What to Know
- New Jersey Gov. Phil Murphy is calling the hosts of a large gathering outside the "Jersey Shore" house "knuckleheads" and urging those who attended to get tested for coronavirus.
- Hundreds of young people, many unmasked, crowded the area Monday night after the Nelk Boys' social media posts.
- Health officials say that young people are testing positive for coronavirus at a higher rate than older people in New Jersey.
As New Jersey prepares for a fall amid coronavirus there is a worry that parties and large gathering among young people -- including a party hosted by YouTubers this week -- could be spreading COVID-19.
On Wednesday afternoon, Gov. Phil Murphy and health officials addressed the state's response to the ongoing COVID-19 pandemic. Murphy took the opportunity to call the hosts of Monday night's gathering in Seaside Heights as "knuckleheads."
As of Wednesday, New Jersey was nearing 200,000 confirmed coronavirus cases since the start of the pandemic. At least 14,263 people are confirmed to have died from COVID-19 complications. Nine new deaths were reported Wednesday.
"None should ever just be considered a number," Murphy said Wednesday while noting that irresponsible behavior can lead to deaths.
Murphy noted that for the second-straight day, there were more than 400 new COVID-19 cases reported on Wednesday. The rate of transmission remained at 1.06, meaning that each infect person is infecting slightly more than one other.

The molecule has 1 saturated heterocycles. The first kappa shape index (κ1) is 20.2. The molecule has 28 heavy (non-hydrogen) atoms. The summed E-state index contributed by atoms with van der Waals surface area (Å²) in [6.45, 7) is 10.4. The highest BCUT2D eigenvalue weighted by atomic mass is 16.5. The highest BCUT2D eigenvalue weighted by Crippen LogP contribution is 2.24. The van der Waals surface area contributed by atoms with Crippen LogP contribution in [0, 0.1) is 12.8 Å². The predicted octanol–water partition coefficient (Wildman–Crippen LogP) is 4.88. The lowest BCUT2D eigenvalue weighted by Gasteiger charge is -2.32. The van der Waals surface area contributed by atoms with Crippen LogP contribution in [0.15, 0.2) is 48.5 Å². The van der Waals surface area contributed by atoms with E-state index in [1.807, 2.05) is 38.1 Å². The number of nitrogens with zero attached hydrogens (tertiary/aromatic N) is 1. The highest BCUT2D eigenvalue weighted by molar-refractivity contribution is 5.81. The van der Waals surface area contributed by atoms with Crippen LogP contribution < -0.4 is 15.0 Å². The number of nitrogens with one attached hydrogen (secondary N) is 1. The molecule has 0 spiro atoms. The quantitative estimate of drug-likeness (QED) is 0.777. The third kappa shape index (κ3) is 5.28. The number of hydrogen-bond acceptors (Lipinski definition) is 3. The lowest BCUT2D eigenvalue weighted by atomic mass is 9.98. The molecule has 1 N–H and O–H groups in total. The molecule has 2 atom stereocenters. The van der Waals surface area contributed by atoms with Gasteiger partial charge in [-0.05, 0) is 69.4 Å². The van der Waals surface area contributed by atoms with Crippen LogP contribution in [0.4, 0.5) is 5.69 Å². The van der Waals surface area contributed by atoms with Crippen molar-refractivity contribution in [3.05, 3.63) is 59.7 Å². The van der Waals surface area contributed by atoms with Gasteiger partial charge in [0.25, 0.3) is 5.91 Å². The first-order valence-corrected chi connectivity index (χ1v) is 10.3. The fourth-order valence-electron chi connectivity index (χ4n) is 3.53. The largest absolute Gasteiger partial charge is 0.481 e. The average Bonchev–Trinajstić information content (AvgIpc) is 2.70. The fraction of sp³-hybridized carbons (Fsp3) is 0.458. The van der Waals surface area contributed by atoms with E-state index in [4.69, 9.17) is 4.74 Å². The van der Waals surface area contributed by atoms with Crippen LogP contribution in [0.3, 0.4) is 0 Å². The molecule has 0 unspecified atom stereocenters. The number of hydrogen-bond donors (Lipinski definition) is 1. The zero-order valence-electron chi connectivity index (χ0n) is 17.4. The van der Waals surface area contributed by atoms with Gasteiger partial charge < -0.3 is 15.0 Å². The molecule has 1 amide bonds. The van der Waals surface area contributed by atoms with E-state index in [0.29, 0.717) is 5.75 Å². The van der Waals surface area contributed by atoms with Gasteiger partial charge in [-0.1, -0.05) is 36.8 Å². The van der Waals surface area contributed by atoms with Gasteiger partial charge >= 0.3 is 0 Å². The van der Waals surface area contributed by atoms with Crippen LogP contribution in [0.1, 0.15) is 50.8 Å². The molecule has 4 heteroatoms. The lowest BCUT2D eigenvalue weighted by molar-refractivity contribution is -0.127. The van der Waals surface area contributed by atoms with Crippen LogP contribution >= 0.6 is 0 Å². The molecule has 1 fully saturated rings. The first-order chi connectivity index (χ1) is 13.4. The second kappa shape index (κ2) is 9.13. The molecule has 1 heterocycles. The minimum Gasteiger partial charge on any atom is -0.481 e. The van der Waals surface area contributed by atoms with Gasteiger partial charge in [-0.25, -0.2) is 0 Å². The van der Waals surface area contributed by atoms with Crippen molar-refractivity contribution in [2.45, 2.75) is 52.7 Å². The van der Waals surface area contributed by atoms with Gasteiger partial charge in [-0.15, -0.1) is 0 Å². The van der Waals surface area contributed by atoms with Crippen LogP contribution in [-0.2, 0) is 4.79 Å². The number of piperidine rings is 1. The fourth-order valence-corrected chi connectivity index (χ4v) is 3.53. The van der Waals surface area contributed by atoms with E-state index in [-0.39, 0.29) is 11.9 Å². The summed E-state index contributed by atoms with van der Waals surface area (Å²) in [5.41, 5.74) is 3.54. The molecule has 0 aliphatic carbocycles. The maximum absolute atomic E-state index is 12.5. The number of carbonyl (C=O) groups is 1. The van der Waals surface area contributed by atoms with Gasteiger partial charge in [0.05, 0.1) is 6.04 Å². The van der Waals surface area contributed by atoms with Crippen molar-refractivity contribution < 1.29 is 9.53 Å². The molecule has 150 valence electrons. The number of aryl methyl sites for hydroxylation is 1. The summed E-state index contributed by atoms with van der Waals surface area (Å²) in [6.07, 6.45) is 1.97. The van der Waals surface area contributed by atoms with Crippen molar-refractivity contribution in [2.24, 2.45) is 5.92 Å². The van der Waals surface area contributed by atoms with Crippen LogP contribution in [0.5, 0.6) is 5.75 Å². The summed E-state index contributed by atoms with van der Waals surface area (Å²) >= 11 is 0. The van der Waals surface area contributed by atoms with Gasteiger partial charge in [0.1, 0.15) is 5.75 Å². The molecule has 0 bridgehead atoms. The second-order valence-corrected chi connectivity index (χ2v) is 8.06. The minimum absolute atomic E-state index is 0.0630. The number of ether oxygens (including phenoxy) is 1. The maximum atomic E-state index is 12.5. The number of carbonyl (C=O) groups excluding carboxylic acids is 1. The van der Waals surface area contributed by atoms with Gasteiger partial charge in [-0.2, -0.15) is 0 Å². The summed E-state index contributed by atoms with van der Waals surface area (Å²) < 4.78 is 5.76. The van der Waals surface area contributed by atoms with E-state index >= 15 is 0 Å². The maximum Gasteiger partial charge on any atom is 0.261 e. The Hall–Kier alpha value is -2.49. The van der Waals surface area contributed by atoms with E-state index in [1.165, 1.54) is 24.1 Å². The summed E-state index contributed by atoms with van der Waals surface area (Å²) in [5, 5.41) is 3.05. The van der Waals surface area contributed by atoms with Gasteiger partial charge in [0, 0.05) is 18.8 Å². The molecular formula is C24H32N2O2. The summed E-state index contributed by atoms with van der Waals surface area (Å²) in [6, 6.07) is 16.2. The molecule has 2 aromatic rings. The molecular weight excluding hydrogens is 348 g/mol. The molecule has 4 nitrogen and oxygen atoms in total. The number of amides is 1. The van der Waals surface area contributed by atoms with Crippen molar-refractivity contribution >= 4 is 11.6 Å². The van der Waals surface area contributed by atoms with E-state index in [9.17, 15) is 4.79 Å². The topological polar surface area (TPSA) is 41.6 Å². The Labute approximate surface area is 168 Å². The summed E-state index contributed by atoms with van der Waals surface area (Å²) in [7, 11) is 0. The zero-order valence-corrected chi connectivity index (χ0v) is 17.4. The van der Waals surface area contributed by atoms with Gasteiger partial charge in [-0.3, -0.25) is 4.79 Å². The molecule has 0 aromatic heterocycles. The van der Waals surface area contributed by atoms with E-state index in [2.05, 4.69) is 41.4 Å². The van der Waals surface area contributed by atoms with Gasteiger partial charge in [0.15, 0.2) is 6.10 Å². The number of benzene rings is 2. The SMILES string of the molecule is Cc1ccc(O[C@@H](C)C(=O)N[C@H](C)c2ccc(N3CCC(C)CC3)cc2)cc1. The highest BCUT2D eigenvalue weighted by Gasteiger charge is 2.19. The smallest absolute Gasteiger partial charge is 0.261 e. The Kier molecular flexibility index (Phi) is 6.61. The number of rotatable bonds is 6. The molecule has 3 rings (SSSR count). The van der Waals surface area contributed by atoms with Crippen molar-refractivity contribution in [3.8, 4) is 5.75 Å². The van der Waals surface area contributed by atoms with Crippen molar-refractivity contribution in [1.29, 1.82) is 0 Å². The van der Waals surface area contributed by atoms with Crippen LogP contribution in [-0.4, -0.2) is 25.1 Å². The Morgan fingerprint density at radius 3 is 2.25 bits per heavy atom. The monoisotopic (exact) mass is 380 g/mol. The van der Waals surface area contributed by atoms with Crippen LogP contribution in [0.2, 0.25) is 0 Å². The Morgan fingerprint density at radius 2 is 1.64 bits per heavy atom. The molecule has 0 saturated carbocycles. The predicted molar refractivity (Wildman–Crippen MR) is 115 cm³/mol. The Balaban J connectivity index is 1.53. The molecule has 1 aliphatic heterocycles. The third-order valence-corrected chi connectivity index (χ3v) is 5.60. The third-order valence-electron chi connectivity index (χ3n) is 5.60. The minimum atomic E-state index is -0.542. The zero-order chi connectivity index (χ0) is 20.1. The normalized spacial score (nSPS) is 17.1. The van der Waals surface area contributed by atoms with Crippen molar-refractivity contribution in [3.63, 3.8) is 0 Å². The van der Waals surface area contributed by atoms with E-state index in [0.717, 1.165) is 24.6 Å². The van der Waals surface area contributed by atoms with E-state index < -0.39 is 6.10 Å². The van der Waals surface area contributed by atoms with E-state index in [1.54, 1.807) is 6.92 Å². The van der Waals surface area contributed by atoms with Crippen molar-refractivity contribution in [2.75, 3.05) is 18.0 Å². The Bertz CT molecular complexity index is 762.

Murphy called out Monday night's large gathering hosted by YouTubers outside the "Jersey Shore" house in Seaside Heights as being a potential virus spreading event.
He didn't mince words about what he thinks of the hosts of that gathering even though he didn't name the Nelk Boys directly. He also noted the lack of masks among attendees.
"On Monday in Seaside Heights, extreme knucklehead behavior was on display with hundreds of crowded, unmasked young people," Murphy said. "These knuckleheads are not welcome in New Jersey."
Outdoor gatherings in New Jersey are limited to 500 people.
Murphy urged anyone who was at the event -- that took multiple police agencies to break up -- to get tested for COVID-19. The spot positivity rate for young people is far above the rate for older New Jerseyans, health officials said.
Health officials said it could take up to two weeks to know if the gathering caused the spread of the virus.
Eight people were cited for disorderly conduct, New Jersey State Police Col. Pat Callahan said.